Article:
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Posts Tagged ‘Nature’

Morning sunlight slants from the South. On my shady front porch, the thermometer reads 67, but it must be over 70 in the sun because the butterflies are out and about. A large brown moth checks out a Rosemary plant, probably attracted to its scent, but finding no blossoms, it moves on to the Swedish Ivy.

Neither Swedish nor Ivy, these plants have spikes of delicate white flowers that curve into the paths of butterflies. I hang them outdoors in summer where they can drink up tropical weather. Sometimes branches of their fragile foliage break off and root in my yard. Here, nurtured by warm rains, they grow into a lovely ground cover. Soon they will succumb to frost unless I pot them and move them indoors. I can’t keep that many, so I will give some away.

Their flowers must be rich in nectar. A yellow Cloudless Sulphur comes by to visit blossom after blossom. One afternoon while I crocheted on the front porch, a Zebra Longwing kept company with the Swedish Ivy. It would flitter to a blossom for a sip then fly off. A few seconds later, I would see a little shadow out of the corner of my eye, the Zebra Longwing back for another drink.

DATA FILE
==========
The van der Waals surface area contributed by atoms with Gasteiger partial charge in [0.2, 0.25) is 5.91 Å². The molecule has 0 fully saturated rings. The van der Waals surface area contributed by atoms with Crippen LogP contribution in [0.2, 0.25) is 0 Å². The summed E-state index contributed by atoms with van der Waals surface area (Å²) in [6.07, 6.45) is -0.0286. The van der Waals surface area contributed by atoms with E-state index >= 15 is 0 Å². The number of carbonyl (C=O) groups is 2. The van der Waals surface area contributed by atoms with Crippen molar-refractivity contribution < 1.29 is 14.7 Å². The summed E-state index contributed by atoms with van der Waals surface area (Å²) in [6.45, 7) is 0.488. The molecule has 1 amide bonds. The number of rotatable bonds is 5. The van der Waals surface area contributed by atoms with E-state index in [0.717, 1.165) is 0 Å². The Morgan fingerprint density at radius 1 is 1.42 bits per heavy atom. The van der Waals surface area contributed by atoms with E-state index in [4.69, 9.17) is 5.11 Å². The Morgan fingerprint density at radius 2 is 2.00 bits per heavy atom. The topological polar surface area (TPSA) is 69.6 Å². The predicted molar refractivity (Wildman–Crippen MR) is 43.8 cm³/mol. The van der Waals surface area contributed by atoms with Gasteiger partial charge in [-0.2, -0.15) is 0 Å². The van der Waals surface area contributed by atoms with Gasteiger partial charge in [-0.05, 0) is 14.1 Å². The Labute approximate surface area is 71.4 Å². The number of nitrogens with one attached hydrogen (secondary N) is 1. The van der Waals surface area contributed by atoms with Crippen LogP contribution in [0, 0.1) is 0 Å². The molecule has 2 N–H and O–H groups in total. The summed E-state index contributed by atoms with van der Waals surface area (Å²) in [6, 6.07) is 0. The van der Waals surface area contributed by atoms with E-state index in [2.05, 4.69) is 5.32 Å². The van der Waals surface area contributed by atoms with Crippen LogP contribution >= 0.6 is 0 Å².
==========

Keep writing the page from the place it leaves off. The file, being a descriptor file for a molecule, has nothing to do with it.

Most everyone loves these flying flowers. Most everyone. In college I had a zoology professor who maintained that the entire order Lepidoptera was harmful to mankind. No redeeming qualities. We asked, what about butterflies?  Destructive. Of no benefit. What about silk worms? Even them. That was a long time ago, when the understanding of ecology was still in its infancy. My professor focused on the destruction of agricultural crops by the larvae of butterflies and moths. To him, beauty had nothing to do with it.